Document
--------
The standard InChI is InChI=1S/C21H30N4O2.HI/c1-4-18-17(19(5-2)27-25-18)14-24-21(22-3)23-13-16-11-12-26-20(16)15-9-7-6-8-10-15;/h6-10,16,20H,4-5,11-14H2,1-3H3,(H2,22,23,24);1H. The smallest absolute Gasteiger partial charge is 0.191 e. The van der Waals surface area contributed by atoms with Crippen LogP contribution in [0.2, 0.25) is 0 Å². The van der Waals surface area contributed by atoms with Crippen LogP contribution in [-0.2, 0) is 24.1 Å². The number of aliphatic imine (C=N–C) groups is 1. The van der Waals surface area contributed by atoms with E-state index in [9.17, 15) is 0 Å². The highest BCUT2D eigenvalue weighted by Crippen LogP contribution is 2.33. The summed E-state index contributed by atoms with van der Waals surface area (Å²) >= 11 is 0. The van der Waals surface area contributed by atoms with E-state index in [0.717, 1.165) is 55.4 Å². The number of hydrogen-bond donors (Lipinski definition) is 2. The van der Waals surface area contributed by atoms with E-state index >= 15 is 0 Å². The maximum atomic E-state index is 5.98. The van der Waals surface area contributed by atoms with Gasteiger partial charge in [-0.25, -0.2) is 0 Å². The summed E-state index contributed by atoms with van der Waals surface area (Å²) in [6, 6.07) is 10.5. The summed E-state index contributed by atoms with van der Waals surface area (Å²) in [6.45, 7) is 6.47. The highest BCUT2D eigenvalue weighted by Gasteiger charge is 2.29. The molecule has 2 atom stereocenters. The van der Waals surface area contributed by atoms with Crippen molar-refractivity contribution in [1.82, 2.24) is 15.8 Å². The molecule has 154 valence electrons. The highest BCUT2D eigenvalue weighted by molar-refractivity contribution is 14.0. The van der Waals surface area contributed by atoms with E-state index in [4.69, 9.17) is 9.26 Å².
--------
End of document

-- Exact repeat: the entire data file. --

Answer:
The standard InChI is InChI=1S/C21H30N4O2.HI/c1-4-18-17(19(5-2)27-25-18)14-24-21(22-3)23-13-16-11-12-26-20(16)15-9-7-6-8-10-15;/h6-10,16,20H,4-5,11-14H2,1-3H3,(H2,22,23,24);1H. The smallest absolute Gasteiger partial charge is 0.191 e. The van der Waals surface area contributed by atoms with Crippen LogP contribution in [0.2, 0.25) is 0 Å². The van der Waals surface area contributed by atoms with Crippen LogP contribution in [-0.2, 0) is 24.1 Å². The number of aliphatic imine (C=N–C) groups is 1. The van der Waals surface area contributed by atoms with E-state index in [9.17, 15) is 0 Å². The highest BCUT2D eigenvalue weighted by Crippen LogP contribution is 2.33. The summed E-state index contributed by atoms with van der Waals surface area (Å²) >= 11 is 0. The van der Waals surface area contributed by atoms with E-state index in [0.717, 1.165) is 55.4 Å². The number of hydrogen-bond donors (Lipinski definition) is 2. The van der Waals surface area contributed by atoms with E-state index >= 15 is 0 Å². The maximum atomic E-state index is 5.98. The van der Waals surface area contributed by atoms with Gasteiger partial charge in [-0.25, -0.2) is 0 Å². The summed E-state index contributed by atoms with van der Waals surface area (Å²) in [6, 6.07) is 10.5. The summed E-state index contributed by atoms with van der Waals surface area (Å²) in [6.45, 7) is 6.47. The highest BCUT2D eigenvalue weighted by Gasteiger charge is 2.29. The molecule has 2 atom stereocenters. The van der Waals surface area contributed by atoms with Crippen molar-refractivity contribution in [1.82, 2.24) is 15.8 Å². The molecule has 154 valence electrons. The highest BCUT2D eigenvalue weighted by molar-refractivity contribution is 14.0. The van der Waals surface area contributed by atoms with E-state index in [4.69, 9.17) is 9.26 Å².